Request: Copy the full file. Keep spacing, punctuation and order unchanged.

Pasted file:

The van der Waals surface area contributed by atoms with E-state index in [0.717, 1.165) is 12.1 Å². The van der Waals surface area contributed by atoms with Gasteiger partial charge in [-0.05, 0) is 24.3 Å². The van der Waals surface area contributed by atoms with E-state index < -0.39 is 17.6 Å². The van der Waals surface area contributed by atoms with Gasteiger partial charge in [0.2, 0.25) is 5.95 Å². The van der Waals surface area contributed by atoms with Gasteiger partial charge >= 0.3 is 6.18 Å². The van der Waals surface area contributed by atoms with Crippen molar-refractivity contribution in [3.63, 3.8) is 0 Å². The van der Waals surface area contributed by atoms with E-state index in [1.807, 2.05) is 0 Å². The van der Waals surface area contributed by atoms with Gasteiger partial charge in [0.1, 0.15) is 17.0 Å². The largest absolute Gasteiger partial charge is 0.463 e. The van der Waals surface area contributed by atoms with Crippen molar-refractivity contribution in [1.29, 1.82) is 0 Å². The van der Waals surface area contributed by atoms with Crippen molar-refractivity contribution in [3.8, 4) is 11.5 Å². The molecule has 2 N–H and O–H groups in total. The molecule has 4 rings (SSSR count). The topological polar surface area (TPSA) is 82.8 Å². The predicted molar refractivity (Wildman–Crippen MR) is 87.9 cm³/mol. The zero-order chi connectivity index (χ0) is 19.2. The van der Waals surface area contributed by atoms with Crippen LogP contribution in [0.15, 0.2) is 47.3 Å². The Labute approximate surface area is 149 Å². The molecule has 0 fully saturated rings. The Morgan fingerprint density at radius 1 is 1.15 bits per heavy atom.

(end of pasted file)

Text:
The van der Waals surface area contributed by atoms with E-state index in [0.717, 1.165) is 12.1 Å². The van der Waals surface area contributed by atoms with Gasteiger partial charge in [-0.05, 0) is 24.3 Å². The van der Waals surface area contributed by atoms with E-state index < -0.39 is 17.6 Å². The van der Waals surface area contributed by atoms with Gasteiger partial charge in [0.2, 0.25) is 5.95 Å². The van der Waals surface area contributed by atoms with Gasteiger partial charge >= 0.3 is 6.18 Å². The van der Waals surface area contributed by atoms with Crippen molar-refractivity contribution in [3.63, 3.8) is 0 Å². The van der Waals surface area contributed by atoms with E-state index in [1.807, 2.05) is 0 Å². The van der Waals surface area contributed by atoms with Gasteiger partial charge in [0.1, 0.15) is 17.0 Å². The largest absolute Gasteiger partial charge is 0.463 e. The van der Waals surface area contributed by atoms with Crippen molar-refractivity contribution in [1.29, 1.82) is 0 Å². The van der Waals surface area contributed by atoms with Crippen molar-refractivity contribution in [3.8, 4) is 11.5 Å². The molecule has 2 N–H and O–H groups in total. The molecule has 4 rings (SSSR count). The topological polar surface area (TPSA) is 82.8 Å². The predicted molar refractivity (Wildman–Crippen MR) is 87.9 cm³/mol. The zero-order chi connectivity index (χ0) is 19.2. The van der Waals surface area contributed by atoms with Crippen LogP contribution in [0.15, 0.2) is 47.3 Å². The Labute approximate surface area is 149 Å². The molecule has 0 fully saturated rings. The Morgan fingerprint density at radius 1 is 1.15 bits per heavy atom.